Chevron was heard to be building inventories ahead of a planned turnaround at its Group II plant in Pascagoula, Mississippi, starting in June. The unit was expected to be off-line for maintenance and a catalyst change for about three weeks. The shutdown was heard to have been postponed from an original date earlier in the quarter, but details were not confirmed by the producer directly.

The Chevron turnaround will follow a turnaround at another key Group II facility, the Excel Paralubes plant in Lake Charles, Louisiana, which completed an extended maintenance program in April, including a catalyst change. The supplier was meeting contract commitments as scheduled, but has not been able to offer spot supplies, according to sources.

Some participants worried that increased production, thanks to the new catalysts, would lead to an oversupply of Group II grades in the domestic market, but producers appeared to have been making provisions by shipping product to other regions to avoid a product overhang. As mentioned last week, a 16,000-metric-ton cargo was quoted for lifting in Houston, Texas, to Mumbai during the first week of this month, and another similar shipment was being worked on. Additionally, about 38,000 tons were heard to have been shipped from Pascagoula to Le Havre, France, and Antwerp, Belgium, in early April.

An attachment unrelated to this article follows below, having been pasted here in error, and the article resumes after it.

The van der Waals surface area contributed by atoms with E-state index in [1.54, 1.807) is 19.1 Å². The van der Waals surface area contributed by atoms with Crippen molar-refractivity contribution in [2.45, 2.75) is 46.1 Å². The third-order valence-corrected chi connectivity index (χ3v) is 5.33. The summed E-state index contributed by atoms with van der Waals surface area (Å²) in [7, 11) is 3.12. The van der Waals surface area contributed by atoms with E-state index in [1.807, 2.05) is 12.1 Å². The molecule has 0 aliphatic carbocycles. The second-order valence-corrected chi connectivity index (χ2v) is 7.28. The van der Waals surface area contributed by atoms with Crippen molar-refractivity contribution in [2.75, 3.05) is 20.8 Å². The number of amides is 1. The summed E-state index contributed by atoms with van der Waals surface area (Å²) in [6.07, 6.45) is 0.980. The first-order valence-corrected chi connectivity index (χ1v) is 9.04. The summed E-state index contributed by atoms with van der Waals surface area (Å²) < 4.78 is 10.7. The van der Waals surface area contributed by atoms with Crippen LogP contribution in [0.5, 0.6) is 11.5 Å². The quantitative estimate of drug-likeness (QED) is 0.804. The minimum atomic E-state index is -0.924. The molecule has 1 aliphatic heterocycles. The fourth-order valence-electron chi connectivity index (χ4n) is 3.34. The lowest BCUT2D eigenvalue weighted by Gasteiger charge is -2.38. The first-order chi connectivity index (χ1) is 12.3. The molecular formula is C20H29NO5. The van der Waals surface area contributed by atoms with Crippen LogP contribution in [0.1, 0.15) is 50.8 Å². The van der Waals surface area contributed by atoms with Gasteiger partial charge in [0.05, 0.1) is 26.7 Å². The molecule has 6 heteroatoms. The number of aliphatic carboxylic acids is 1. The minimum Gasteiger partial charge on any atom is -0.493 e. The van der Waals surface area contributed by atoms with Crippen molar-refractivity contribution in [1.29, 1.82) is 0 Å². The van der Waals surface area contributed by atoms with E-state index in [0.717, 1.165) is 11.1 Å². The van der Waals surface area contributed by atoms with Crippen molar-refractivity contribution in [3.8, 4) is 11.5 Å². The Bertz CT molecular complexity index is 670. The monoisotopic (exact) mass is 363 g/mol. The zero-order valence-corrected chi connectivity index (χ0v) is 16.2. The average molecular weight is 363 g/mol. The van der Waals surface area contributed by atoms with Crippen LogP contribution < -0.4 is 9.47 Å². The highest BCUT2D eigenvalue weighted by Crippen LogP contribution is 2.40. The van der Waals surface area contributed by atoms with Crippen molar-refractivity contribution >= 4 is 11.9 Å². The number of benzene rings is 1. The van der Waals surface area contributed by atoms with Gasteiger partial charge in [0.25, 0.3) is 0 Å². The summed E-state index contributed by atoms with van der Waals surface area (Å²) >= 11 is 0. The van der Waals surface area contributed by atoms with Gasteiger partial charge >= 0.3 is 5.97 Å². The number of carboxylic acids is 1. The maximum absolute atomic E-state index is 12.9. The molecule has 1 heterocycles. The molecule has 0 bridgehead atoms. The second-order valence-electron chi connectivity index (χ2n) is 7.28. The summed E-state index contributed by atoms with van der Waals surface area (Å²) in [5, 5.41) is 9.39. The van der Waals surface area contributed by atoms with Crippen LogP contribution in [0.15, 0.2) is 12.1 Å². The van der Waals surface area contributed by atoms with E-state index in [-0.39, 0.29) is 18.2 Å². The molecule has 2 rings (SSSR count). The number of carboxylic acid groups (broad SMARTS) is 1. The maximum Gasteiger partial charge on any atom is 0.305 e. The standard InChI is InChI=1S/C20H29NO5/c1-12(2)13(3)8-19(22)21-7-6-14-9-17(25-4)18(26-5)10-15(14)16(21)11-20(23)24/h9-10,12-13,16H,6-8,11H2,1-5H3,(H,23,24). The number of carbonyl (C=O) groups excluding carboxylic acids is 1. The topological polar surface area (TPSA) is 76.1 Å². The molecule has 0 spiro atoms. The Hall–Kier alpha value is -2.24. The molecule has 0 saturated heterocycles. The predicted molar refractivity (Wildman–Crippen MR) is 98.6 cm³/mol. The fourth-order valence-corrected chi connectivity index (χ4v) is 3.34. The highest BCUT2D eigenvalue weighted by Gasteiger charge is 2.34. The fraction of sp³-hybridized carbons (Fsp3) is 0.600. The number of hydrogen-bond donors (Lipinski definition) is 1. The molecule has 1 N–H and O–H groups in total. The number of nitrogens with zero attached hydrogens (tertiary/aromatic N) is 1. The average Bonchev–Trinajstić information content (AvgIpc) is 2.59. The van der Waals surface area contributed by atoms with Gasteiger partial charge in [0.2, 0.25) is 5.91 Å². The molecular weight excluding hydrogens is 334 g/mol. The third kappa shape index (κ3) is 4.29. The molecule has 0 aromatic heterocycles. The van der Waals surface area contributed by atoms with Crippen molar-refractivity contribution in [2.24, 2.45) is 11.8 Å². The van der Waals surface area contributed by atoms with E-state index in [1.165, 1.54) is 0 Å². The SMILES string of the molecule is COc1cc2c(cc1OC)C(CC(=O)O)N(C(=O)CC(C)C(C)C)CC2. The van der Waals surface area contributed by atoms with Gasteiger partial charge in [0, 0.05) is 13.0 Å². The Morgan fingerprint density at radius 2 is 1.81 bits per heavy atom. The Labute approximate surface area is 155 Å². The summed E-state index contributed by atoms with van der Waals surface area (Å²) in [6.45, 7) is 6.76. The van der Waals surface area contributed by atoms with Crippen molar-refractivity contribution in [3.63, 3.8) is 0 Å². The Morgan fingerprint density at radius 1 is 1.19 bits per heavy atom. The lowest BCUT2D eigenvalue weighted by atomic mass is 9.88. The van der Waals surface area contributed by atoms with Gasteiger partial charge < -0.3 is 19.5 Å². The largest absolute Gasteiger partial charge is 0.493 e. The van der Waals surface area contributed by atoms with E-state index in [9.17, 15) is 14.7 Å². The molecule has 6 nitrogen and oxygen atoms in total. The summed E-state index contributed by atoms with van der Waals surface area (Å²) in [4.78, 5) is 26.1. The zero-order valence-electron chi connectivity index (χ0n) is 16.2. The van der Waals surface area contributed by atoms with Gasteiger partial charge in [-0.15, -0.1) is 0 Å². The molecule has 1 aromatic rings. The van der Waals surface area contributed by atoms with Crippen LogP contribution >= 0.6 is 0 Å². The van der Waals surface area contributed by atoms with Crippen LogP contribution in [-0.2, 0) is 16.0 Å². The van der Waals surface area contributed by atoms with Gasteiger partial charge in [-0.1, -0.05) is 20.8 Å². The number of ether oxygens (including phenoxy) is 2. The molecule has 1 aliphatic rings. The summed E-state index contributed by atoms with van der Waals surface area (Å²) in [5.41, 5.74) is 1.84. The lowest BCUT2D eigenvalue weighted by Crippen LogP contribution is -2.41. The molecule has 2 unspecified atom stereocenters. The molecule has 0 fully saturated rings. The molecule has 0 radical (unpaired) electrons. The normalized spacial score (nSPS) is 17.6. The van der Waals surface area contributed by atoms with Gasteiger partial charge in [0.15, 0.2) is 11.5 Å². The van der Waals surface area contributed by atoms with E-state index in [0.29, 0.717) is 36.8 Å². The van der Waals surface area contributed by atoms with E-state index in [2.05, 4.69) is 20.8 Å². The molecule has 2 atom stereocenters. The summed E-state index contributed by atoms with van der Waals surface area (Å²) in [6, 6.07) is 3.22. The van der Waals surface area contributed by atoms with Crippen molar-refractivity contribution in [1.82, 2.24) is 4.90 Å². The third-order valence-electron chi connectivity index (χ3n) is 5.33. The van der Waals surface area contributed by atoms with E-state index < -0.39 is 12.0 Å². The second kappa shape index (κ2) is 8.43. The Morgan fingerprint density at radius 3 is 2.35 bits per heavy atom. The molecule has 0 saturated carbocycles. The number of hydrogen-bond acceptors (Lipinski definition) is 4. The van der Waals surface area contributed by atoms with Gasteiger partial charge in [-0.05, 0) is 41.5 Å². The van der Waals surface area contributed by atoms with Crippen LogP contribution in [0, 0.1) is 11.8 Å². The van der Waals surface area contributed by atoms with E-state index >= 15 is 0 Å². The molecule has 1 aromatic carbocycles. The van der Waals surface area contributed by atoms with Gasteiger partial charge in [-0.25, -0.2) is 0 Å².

The Group I segment was described as generally balanced, although the heavy grades and bright stock appeared to be lengthening. Suppliers have explored export opportunities to ship base stocks to Europe, Mexico, Brazil and other destinations in Latin America.

Brazilian domestic production rates remained unpredictable and buying appetite for imports was strong. Details of 2,000-ton cargo that was shipped in early April from Houston, Texas, to Santos, Brazil, emerged this week. There was also mention of a 4,000-ton parcel for possible shipment from West Coast India to Rio de Janeiro, Brazil, in May. A 5,000-ton lot was also discussed for lifting in the United Arab Emirates to Brazil during the second half May to the first half of June.